Wednesday, April 30, 2008

Alpha Chi Sigma

This boingboing post brings back memories. My dad gave me my first chemistry set as a Christmas present when I was in Primary 5. There were 6 chemicals in it, stored in opaque plastic bottles that had child-proof anti-tampering caps, along with two test tubes, a test-tube holder, a pair of tongs for handling the test-tubes and an alcohol lamp. (The alcohol was not provided, and I had no idea how to get it - the addresses of the vendors listed were all in the USA, and this was the pre-internet age). In the end, I resorted to sneaking into the kitchen late at night to use the gas stove to heat up my chemicals, and got an earful from my mum when I was found out.

Of the 6 chemicals, I remember cobalt(II) chloride, copper(II) sulfate, sodium carbonate and potassium ferricyanide. I wonder if that particular set was from the same company as that referred to by Thompson, even though this was already the late 80s. The upper primary Science syllabus given in school was very basic, and much of it devoted to botany. (Remember the Angsana tree?) It was very boring; then these chemicals fascinated me. They listed the chemical formulae, and the 11-year-old I was then couldn't fathom the combination of letters and numbers in one word. K3[Fe(CN)6]. It looked so alien, and algebra was only taught from secondary school (still into the future) onwards. But it got me hooked, and started me on my still-not-so-long association with the Central Science.

ACS recruitment letter

Saturday, April 26, 2008

Of different subconscious attitudes towards representations of our sexual organs

A friend and I were discussing about the similar attitudes (across cultures) towards humankind representation of our sexual organs.

In particular, I find this paragraph illuminating:

...We project our archetypal terrors onto the widow. It is black; it avoids the light; it is a voracious carnivore. Its red markings suggest blood. Its name, its sleek, rounded form invite a strangely sexual discomfort: the widow becomes an emblem for a man's fear of extending himself into the blood and darkness of a woman, something like the vampire of Inuit legend that takes the form of a fanged vagina.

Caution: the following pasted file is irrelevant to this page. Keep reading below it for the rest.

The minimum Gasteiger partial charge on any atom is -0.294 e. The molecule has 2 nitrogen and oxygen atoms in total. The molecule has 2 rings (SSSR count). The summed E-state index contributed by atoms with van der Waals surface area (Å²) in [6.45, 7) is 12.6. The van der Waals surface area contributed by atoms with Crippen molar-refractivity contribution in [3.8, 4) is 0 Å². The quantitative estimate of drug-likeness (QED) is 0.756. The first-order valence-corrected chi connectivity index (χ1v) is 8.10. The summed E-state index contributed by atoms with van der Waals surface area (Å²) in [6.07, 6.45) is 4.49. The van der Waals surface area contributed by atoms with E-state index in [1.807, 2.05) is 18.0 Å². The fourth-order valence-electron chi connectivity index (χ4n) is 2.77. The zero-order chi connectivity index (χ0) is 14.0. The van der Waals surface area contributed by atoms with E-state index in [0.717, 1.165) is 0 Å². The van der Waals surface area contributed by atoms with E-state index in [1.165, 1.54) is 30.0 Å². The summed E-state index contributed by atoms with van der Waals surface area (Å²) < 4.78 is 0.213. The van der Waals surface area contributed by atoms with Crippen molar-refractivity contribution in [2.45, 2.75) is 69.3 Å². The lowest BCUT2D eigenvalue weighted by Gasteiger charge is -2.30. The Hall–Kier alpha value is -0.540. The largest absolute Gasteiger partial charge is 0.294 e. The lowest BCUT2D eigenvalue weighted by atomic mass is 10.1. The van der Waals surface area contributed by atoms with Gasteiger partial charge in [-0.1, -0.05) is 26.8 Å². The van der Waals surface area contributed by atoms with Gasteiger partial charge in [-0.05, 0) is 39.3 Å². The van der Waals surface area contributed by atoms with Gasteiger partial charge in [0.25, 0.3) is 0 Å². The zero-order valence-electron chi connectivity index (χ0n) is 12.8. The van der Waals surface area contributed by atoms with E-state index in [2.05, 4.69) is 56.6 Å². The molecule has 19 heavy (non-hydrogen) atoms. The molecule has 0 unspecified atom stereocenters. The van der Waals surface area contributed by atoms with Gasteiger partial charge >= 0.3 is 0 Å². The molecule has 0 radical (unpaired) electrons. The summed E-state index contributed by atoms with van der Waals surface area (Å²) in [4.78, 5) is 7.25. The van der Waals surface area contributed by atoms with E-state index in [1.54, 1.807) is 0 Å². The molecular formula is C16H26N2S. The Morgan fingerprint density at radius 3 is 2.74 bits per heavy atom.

-Taken from The Red Hourglass. Lives of the Predators by Gordon Price (pp 41 - 42).

In Chinese, the vagina is known as 阴道, or 'dark alley'.

There are other obvious ones - caves; where as children we read many stories of them being the home of malevolent creatures who would have no qualms about eating us alive should we ever be so foolish in trespassing their territory.

"What's in a name? That which we call a rose
By any other name would smell as sweet."
Romeo and Juliet (II, ii, 1-2)

And then we built phallic symbols to honor our heroes and gods. Even for my university - the most prominent landmark on campus is a penis-like structure that juts into the sky and a favorite of many official school photographs. A running (sexist) joke was that a female student could get an orgasm simply by impaling herself on it, if she could climb to the top.

Towards the end of our discussion, the friend simply summarized it as "Penis Envy". In coarser terms - the difference between 'getting fucked' and 'fucking others'. The former implies submission, subordination and weakness, while the latter simply means power and control of others. Do you want to be the ruled? Or the ruler?

Sunday, April 20, 2008

The Central me

God made solids, but surfaces were the work of the devil! -Wolfgang Pauli

This quote reflects the immense difficulties faced by experimentalists (ahem...) when characterizing surfaces (Rohl and Gale 2006). And the 2007 Chemistry Nobel went to a surface chemist.

So, think positively. It is a wonderful place to be in---getting paid to play with a diverse range of materials and really, there is no better company than a bunch of nerdy scientists and engineers. It's not blue-sky research, and it's comforting to know that the work will have a positive impact on increasing our quality of life.

Surfaces are the playground of Solid State Physics.
-E. W. Plummer

Or what my mentor likes to quote:

What starts here changes the world.
- (which happens to be a new theme for UT-Austin)

Wednesday, April 16, 2008

Internet vigilantism over the Tibetan protests

A mainland Chinese student at Duke found herself the target of her compatriots' anger after appearing to be on the side of a pro-Tibet independence protest. If you think the Wee Shumin incident was bad, this is worse. Her name, phone number, Chinese identity number and even her parents' home address and occupations were posted on the web.

Wang Qianyuan comes out at 5:16, and she's clearly standing opposite the vast majority of the Chinese students.

There's one spot in the video that's quite clear

At 7:05, a few classmates surround her, asking why she's calling for Tibetan independence, and not waving the red five-star flag

At 7:27 she retorts by saying that Hong Kong has a flag too.

Some of my cynical classmates claimed this was just her show to get a green card on the basis of political asylum.

The opening scene above reminds me of this movie (at the 8:38). Heh.

More on boingboing.